Introduced species abundance in Canadian part of the Gulf of St-Lawrence (Marine Region) : Common [details]

Introduced species abundance in White Sea (IHO Sea Area) : Crabs of this species are now regularly caught in the Archangel Bay of the White Sea (Berger and Naumov 2002). [details]

Introduced species impact in Canada (Nation) : Other impact - undefined or uncertain [details]

Introduced species impact in United Kingdom part of the Celtic Sea (Marine Region) : Adverse habitat modification [details]

Introduced species impact in Estonia (Nation) : Other impact - undefined or uncertain [details]

Introduced species impact in France (Nation) : Other impact - undefined or uncertain [details]

Introduced species impact in Ukraine (Nation) : Other impact - undefined or uncertain [details]

Introduced species impact in Sweden (Nation) : Other impact - undefined or uncertain [details]

Introduced species impact in France (Nation) : Other impact - undefined or uncertain [details]

Introduced species impact in United Kingdom part of the English Channel (Marine Region) : Adverse habitat modification [details]

Introduced species impact in German part of the Baltic Sea (Marine Region) : Other impact - undefined or uncertain [details]

Introduced species impact in Portugal (Nation) : Loss of aquaculture/commercial/recreational harvest or gain [details]

Introduced species impact in Spain (Nation) : Loss of aquaculture/commercial/recreational harvest or gain [details]

Introduced species impact in Germany (Nation) : Outcompetes native species for resources and/or space [details]

Introduced species impact in Latvia (Nation) : Other impact - undefined or uncertain [details]

Introduced species impact in Sweden (Nation) : Other impact - undefined or uncertain [details]

Introduced species impact in United Kingdom part of the North Sea (Marine Region) : Adverse habitat modification [details]

Introduced species impact in Belgian part of the North Sea : Other impact - undefined or uncertain [details]

Introduced species impact in Germany (Nation) : Other impact - undefined or uncertain [details]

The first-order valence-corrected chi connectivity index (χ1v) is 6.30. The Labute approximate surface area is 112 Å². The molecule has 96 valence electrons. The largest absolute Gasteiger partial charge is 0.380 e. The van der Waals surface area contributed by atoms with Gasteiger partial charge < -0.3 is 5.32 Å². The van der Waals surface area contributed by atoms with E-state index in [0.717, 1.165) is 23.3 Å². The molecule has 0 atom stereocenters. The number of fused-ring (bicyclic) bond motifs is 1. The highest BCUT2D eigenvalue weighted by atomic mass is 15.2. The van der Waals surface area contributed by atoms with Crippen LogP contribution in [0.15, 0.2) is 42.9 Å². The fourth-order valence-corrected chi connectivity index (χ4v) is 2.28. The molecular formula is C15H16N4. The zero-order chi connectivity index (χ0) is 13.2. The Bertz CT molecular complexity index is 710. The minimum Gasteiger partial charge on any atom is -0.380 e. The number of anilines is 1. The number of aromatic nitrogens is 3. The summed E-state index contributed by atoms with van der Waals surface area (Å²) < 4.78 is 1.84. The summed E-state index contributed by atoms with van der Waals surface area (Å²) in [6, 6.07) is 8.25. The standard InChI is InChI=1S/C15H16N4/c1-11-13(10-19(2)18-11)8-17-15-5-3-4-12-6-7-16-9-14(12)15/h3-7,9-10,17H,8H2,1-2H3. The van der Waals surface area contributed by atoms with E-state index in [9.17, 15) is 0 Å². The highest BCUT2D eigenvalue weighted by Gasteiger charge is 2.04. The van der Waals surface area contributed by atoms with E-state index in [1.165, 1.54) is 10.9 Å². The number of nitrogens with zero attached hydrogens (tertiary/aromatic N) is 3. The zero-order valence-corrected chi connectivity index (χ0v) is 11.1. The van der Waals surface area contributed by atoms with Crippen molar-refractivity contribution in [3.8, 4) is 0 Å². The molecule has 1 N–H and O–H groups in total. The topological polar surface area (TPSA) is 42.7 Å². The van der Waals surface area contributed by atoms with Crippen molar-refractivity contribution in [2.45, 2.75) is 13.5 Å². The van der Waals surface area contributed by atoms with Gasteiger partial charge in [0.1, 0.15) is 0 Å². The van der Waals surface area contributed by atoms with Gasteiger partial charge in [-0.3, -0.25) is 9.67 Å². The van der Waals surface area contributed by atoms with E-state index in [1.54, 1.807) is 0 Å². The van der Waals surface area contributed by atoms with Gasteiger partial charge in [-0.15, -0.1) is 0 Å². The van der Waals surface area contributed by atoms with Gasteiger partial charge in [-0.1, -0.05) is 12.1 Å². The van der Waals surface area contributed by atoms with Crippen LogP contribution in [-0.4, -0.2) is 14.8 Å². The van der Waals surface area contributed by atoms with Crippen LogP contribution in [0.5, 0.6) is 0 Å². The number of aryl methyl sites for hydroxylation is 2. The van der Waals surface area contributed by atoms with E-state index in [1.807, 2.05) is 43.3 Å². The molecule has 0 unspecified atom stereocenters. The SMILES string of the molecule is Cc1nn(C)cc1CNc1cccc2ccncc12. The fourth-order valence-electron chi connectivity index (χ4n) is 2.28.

Introduced species population trend in White Sea (IHO Sea Area) : It has appeared sporadically in the Mediterranean, Caspian and White Seas. [details]

Introduced species population trend in Black Sea (IHO Sea Area) : It is established in the Black Sea. [details]

Introduced species remark In United Kingdom part of the North Sea (Marine Region) : Bank erosion [details]

Introduced species remark In United Kingdom part of the Celtic Sea (Marine Region) : Bank erosion [details]

Introduced species remark in Spain (Nation) : Damages and fouls fishing nets and eat fishing baits [details]

Introduced species remark in Canadian part of the Gulf of St-Lawrence (Marine Region) : Listed as "reported" as: "Overall, it is too premature to conclude that the species has established itself in the St. Lawrence ecosystem". [details]

Introduced species remark in Portugal (Nation) : Damages and fouls fishing nets and eat fishing baits [details]

Introduced species remark In United Kingdom part of the English Channel (Marine Region) : Bank erosion [details]

Introduced species vector dispersal in Ukraine (Nation) : Ships: accidental with ballast water, sea water systems, live wells or other deck basins [details]

Introduced species vector dispersal in Portugal (Nation) : Ships: accidental with ballast water, sea water systems, live wells or other deck basins [details]